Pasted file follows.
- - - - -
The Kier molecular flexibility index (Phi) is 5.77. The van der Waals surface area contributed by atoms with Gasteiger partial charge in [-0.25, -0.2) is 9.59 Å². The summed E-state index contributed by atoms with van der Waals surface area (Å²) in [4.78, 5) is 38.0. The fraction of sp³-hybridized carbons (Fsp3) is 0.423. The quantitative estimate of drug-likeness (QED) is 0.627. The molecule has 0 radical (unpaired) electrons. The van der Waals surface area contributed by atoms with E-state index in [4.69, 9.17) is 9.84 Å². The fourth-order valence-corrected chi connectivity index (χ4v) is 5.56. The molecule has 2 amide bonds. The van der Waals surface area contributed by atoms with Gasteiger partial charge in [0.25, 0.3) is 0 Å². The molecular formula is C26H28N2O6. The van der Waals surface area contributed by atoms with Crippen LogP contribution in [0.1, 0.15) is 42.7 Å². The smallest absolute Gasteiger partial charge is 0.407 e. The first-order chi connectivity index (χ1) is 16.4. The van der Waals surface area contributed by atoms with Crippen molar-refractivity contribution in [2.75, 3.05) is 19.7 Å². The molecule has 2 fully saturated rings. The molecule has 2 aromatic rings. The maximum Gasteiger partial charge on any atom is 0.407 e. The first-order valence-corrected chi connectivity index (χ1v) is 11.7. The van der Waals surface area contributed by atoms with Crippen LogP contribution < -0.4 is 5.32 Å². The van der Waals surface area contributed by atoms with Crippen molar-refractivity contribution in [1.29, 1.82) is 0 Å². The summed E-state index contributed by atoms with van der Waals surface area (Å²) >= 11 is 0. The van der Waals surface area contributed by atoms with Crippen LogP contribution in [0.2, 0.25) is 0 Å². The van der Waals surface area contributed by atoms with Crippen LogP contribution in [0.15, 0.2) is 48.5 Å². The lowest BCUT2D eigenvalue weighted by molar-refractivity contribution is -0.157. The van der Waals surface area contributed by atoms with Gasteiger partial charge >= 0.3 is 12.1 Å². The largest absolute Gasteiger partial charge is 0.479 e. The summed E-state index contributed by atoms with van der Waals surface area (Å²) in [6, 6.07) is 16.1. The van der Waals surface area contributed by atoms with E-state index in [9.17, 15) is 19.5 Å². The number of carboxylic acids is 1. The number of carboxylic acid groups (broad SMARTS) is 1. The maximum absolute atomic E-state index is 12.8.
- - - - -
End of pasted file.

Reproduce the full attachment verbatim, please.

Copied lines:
The Kier molecular flexibility index (Phi) is 5.77. The van der Waals surface area contributed by atoms with Gasteiger partial charge in [-0.25, -0.2) is 9.59 Å². The summed E-state index contributed by atoms with van der Waals surface area (Å²) in [4.78, 5) is 38.0. The fraction of sp³-hybridized carbons (Fsp3) is 0.423. The quantitative estimate of drug-likeness (QED) is 0.627. The molecule has 0 radical (unpaired) electrons. The van der Waals surface area contributed by atoms with E-state index in [4.69, 9.17) is 9.84 Å². The fourth-order valence-corrected chi connectivity index (χ4v) is 5.56. The molecule has 2 amide bonds. The van der Waals surface area contributed by atoms with Gasteiger partial charge in [0.25, 0.3) is 0 Å². The molecular formula is C26H28N2O6. The van der Waals surface area contributed by atoms with Crippen LogP contribution in [0.1, 0.15) is 42.7 Å². The smallest absolute Gasteiger partial charge is 0.407 e. The first-order chi connectivity index (χ1) is 16.4. The van der Waals surface area contributed by atoms with Crippen molar-refractivity contribution in [2.75, 3.05) is 19.7 Å². The molecule has 2 fully saturated rings. The molecule has 2 aromatic rings. The maximum Gasteiger partial charge on any atom is 0.407 e. The first-order valence-corrected chi connectivity index (χ1v) is 11.7. The van der Waals surface area contributed by atoms with Crippen LogP contribution < -0.4 is 5.32 Å². The van der Waals surface area contributed by atoms with Crippen molar-refractivity contribution in [1.29, 1.82) is 0 Å². The summed E-state index contributed by atoms with van der Waals surface area (Å²) >= 11 is 0. The van der Waals surface area contributed by atoms with Crippen LogP contribution in [0.2, 0.25) is 0 Å². The van der Waals surface area contributed by atoms with Crippen LogP contribution in [0.15, 0.2) is 48.5 Å². The lowest BCUT2D eigenvalue weighted by molar-refractivity contribution is -0.157. The van der Waals surface area contributed by atoms with Gasteiger partial charge >= 0.3 is 12.1 Å². The largest absolute Gasteiger partial charge is 0.479 e. The summed E-state index contributed by atoms with van der Waals surface area (Å²) in [6, 6.07) is 16.1. The van der Waals surface area contributed by atoms with E-state index in [9.17, 15) is 19.5 Å². The number of carboxylic acids is 1. The number of carboxylic acid groups (broad SMARTS) is 1. The maximum absolute atomic E-state index is 12.8.